Once in game, you have the option to play in Arcade, Realistic or Simulator mode. In Arcade mode you have a number of onscreen aids to help you find and destroy the target, plus a very simplified flight model to keep you out of trouble. Realistic mode is somewhere between the two with realistic flight modelling but keeping the onscreen icons to help with target acquisition and orientation. This is where I spent most of my time. At the other end of the scale Simulator mode apes the more complex sims with options to enable engine management, fuel loads, etc. and with no onscreen aids to assist you—real war, man. This mode makes for a really tough game with enemy aircraft being hard to spot and ground targets even harder. Many times I ended up with a wing or two blown off by flak batteries while stooging around in circles looking for the target.

The enemy AI is also pretty smart on the whole. I never saw a fighter fly conveniently straight and level so I could line it up in my sights, something I have definitely witnessed many times in IL-2. Bombers throw out a withering stream of fire as you approach them, long before you get in range.

The game delivers some spectacular effects in combat with smoke and flames streaming from the engines of damaged planes, wings and bits of fuselage blowing off and the shouts of your wingmen plus, oddly, sometimes the enemy too. The sky becomes littered with smoke trails, parachutes and burning debris from the wreckage of planes on the ground. Firing the guns is very satisfying with the bass thump of cannon shells and streams of tracer flying towards the target. In external view you can even see empty cannon shells ejecting from the gun pods. Your plane can take varying levels of damage from total flaming destruction to engine or airframe damage making your aircraft sluggish, slow and unresponsive. Holes appear in the wings and fuselage and oil spatters over your windscreen if your engine is hit. You can nurse it back to base or just hit Enter and jump into another plane. This game wants to keep you in the action!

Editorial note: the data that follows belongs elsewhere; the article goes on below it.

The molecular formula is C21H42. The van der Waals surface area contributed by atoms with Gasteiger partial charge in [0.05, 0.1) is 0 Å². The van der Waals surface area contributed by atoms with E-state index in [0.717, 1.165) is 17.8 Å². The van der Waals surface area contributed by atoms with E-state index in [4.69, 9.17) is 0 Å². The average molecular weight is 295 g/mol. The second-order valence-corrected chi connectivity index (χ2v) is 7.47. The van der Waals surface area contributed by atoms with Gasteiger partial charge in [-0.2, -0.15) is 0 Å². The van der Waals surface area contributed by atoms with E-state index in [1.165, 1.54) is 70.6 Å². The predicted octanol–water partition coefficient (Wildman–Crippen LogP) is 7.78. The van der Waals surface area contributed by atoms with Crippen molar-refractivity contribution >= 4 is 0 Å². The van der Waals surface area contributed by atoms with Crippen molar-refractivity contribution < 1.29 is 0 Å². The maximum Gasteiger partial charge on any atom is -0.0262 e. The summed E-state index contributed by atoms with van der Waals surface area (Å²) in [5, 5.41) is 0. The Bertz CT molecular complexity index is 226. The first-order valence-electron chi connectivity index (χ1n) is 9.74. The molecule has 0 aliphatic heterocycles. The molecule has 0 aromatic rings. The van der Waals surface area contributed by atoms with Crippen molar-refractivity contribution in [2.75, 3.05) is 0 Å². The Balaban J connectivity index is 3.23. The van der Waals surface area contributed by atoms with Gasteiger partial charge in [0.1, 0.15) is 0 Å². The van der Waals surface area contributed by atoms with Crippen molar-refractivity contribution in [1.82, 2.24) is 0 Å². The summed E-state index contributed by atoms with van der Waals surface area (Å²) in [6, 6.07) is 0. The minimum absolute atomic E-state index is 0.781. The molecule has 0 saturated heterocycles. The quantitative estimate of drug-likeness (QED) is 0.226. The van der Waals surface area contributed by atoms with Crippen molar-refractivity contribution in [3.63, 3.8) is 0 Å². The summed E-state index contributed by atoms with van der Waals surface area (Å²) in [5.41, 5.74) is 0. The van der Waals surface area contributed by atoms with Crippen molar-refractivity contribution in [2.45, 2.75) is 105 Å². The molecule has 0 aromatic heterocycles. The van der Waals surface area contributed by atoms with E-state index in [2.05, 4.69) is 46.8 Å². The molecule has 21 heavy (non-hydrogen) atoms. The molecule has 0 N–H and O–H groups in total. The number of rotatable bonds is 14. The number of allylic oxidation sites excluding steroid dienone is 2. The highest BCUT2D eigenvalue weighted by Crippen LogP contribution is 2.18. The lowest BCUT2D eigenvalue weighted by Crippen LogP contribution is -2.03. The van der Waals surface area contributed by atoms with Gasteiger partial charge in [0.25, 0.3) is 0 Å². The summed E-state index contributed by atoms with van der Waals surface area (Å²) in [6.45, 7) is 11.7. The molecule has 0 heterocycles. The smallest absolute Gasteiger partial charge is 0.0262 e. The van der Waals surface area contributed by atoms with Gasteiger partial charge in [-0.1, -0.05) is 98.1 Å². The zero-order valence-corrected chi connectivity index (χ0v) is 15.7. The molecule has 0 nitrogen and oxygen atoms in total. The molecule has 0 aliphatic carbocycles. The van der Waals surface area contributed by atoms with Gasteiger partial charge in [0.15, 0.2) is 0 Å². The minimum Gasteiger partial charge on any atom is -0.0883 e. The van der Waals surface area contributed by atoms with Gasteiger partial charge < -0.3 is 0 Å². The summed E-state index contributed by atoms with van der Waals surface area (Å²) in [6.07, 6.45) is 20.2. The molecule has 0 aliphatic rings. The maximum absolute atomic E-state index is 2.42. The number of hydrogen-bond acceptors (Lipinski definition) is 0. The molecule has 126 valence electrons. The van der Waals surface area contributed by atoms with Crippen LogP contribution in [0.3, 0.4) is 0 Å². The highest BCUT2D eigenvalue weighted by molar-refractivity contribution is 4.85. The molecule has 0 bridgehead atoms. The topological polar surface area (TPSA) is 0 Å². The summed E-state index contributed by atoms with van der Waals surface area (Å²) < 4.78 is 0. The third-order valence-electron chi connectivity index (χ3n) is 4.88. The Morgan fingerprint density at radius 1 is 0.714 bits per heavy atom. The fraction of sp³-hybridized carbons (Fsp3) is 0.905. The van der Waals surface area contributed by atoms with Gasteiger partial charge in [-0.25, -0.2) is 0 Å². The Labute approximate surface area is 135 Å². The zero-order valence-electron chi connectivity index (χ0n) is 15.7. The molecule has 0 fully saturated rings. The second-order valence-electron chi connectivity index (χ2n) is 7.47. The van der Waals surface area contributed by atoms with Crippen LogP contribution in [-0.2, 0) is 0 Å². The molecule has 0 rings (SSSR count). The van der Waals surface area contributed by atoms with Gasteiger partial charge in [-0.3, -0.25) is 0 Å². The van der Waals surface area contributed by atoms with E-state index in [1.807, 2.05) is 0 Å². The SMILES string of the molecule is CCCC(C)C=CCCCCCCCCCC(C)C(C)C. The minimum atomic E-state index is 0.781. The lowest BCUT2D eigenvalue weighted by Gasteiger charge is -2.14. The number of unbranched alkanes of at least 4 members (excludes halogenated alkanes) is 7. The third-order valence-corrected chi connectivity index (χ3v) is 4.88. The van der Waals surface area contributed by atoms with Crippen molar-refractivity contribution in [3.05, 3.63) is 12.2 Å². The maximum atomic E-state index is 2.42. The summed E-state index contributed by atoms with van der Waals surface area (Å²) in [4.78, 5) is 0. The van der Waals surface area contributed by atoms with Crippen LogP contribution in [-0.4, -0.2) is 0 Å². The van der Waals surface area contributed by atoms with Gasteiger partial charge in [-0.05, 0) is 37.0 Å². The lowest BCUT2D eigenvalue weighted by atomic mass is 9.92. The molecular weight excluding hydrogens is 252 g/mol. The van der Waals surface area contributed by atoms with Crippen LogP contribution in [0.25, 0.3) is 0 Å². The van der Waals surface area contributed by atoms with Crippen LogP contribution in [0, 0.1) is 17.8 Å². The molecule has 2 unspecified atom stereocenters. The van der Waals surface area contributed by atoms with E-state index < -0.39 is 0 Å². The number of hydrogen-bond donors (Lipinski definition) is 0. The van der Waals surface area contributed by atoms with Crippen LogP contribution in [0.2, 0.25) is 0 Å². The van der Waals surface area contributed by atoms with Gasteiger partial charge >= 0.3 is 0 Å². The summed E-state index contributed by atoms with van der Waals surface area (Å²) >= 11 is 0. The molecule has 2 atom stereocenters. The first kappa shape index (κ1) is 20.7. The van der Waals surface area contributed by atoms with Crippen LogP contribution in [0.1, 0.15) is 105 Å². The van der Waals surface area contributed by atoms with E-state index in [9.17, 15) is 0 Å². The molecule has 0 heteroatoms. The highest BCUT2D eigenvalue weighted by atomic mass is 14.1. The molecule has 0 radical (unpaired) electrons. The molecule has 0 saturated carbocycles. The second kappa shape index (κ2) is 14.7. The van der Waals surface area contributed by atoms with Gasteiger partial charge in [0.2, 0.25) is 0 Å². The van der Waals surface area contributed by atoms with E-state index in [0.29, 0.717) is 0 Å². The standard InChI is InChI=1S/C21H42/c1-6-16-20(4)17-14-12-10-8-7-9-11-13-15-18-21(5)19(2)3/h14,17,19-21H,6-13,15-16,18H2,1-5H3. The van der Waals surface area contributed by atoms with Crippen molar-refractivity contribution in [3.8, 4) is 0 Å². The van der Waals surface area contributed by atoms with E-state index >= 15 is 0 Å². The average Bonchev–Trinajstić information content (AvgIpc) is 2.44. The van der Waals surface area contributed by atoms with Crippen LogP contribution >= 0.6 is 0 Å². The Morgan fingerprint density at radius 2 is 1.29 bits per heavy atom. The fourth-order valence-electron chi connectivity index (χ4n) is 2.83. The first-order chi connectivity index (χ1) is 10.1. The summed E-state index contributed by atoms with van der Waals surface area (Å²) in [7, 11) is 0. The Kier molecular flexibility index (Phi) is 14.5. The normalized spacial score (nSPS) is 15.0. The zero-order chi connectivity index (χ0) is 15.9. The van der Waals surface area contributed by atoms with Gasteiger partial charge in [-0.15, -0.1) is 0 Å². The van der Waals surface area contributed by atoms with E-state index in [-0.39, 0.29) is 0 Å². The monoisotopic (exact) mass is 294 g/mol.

The game offers a choice of Single Missions, Campaigns, Multiplayer, a basic Mission Generator and Tutorials to help you get the hang of it. Campaign mode is basic consisting of a series of missions strung together by a narrative. Successfully completing one mission unlocks the next one and so on. Single missions are pretty much the same as the campaign, except without the linking narrative.

Ok, now the gripes. Firstly, the campaigns. Although they do have a historical context, i.e. Battle of Britain, Stalingrad, Battle of the Bulge there is very little or no sense of your actions effecting the outcome of the battle. You jump in to each mission, usually get overwhelmed by fighters, kill everything in sight and then skip on to the next mission with more of the same. The missions are linked together with cut scenes and a tired narrative voiced by an actor who sounds like Arnold Schwarzenegger on Valium. There is no sense of the battle lines shifting or being part of a front line squadron in the heat of battle. Your squadron mates are just names and whether you lose them or not, they just pop up again in the next one. The immersion factor is further blown by the fact that if you die you can just jump into another plane, so what is the incentive to nurse your stricken plane home, or perhaps take a more cautious approach to combat to ensure your survival? On top of this, each campaign is very short, consisting of only a handful of missions.